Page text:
In companion with the exhibition: Hand's Tide|
THE STRING FIGURE OF GLAUCUS BY THE SEA
by Jennifer Nelson
The string figurer is agile, not primarily muscular. Made of holes, the figure models its own
conceptual porosity. Watching the string figurer figure string is like gazing upon Glaucus’
winding and woven cloak:
And, ample as the largest winding-sheet,
A cloak of blue wrapp"d up his aged bones,
O"erwrought with symbols by the deepest groans
Of ambitious magic: every ocean-form
Was woven in with black distinctness; storm,
And calm, and whispering, and hideous roar
Were emblem"d in the woof; with every shape
That skims, or dives, or sleeps, "twixt cape and cape.
The gulphing whale was like a dot in the spell,
Yet look upon it, and "twould size and swell
To its huge self; and the minutest fish
Would pass the very hardest gazer"s wish,
And show his little eye"s anatomy.
(John Keats, Endymion, Book III)
Ask the curator to explain this show. She will begin performing string figures for you. The
shapes themselves will perform a cosmos so large a gulphing whale would be like a dot, and
at the same time suggest intricacies small as the parts of a fish eye. It will happen right in
front of you at that moment, but hypnotize you into your whole life everywhere. You will
understand. You have the very hardest gazer’s wish.
Some more specific analysis.(1) This show is not, like other recent displays, about
literal string. Embracing a lot of abstract and knowingly scientistic work, it strictly avoids
abstract and scientistic emphases. Even when these images translate data from scientific
media into visual patterns,(2) the show does not explore the generative power of inhuman
scale-bending techniques, like “fractals” and “algorithms.” These images emphasize rather
the intervening vision of an embodied person. For example, some of the work invokes,
among other things, the way the automatic memory that a hand acquires for its most familiar
motions may generate images.(3) Some of the work models the conceptual push and pull of
the local and the cosmic by working over the perceptual push and pull of three-dimensional
space and the two-dimensional page—without giving up possibilities of native symbolic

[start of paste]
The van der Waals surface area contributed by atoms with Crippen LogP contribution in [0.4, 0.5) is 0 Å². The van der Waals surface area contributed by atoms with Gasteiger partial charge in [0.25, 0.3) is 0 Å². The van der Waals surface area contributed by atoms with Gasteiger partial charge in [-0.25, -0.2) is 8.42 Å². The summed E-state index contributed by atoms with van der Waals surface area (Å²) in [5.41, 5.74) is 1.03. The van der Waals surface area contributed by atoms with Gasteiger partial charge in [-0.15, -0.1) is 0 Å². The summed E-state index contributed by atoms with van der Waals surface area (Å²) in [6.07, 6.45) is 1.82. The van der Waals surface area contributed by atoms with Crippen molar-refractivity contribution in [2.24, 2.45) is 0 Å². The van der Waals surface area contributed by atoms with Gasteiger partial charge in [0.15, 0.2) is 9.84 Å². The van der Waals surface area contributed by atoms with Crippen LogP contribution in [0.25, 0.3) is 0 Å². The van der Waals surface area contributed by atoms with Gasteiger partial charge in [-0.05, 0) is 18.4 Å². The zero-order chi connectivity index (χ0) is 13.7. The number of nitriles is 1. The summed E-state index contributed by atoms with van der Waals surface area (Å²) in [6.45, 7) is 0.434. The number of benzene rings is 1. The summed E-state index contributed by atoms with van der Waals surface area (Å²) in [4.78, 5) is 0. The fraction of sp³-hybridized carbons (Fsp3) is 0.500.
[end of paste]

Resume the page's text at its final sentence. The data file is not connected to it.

forms.(4) As you can imagine, this can get religious, or apparently religious, pretty fast. On
one wall, goddesses reappear in different incarnations of hand.(5) In a distortion of cultural
scale, someone (6) even appears to have faked an Eastern European child’s talisman in the
Western form of a painted canvas on a wall.
I do not know what to tell you about the book cloth on the floor.(7) The string figurer
has a mysterious power that is agile, the power of virtuosic performance. It’s already pretty
terrifying to see a symbolic configuration adroitly open up to meaning of the potentially
universal kind. When the figure actually gets muscular and extends into a room, it literalizes
performance as experience. At this point, writers are often better off going mute.(8)
1 This text is not a review. Some pieces are bound to fall through the holes, etc.
2 —as in the case of the work of John O’Connor and Carrie Gundersdorff.
3 See, for example, Jacob Rhoads’ work.
4 Sue Havens, big-time, and Steven Sorman, too.
5 Rachel Budde.
6 Yevgeniya Baras.
7 Placed there by Elizabeth Ferry.
8 Like a sponge, or perhaps book cloth. Squeeze later, directedly.
Jennifer Nelson is writing her PhD dissertation in the History of Art at Yale University and is an MFA candidate at NYU.
She is a poetry editor at Washington Square Review and co-curates the Cornelia Street Reading Series.
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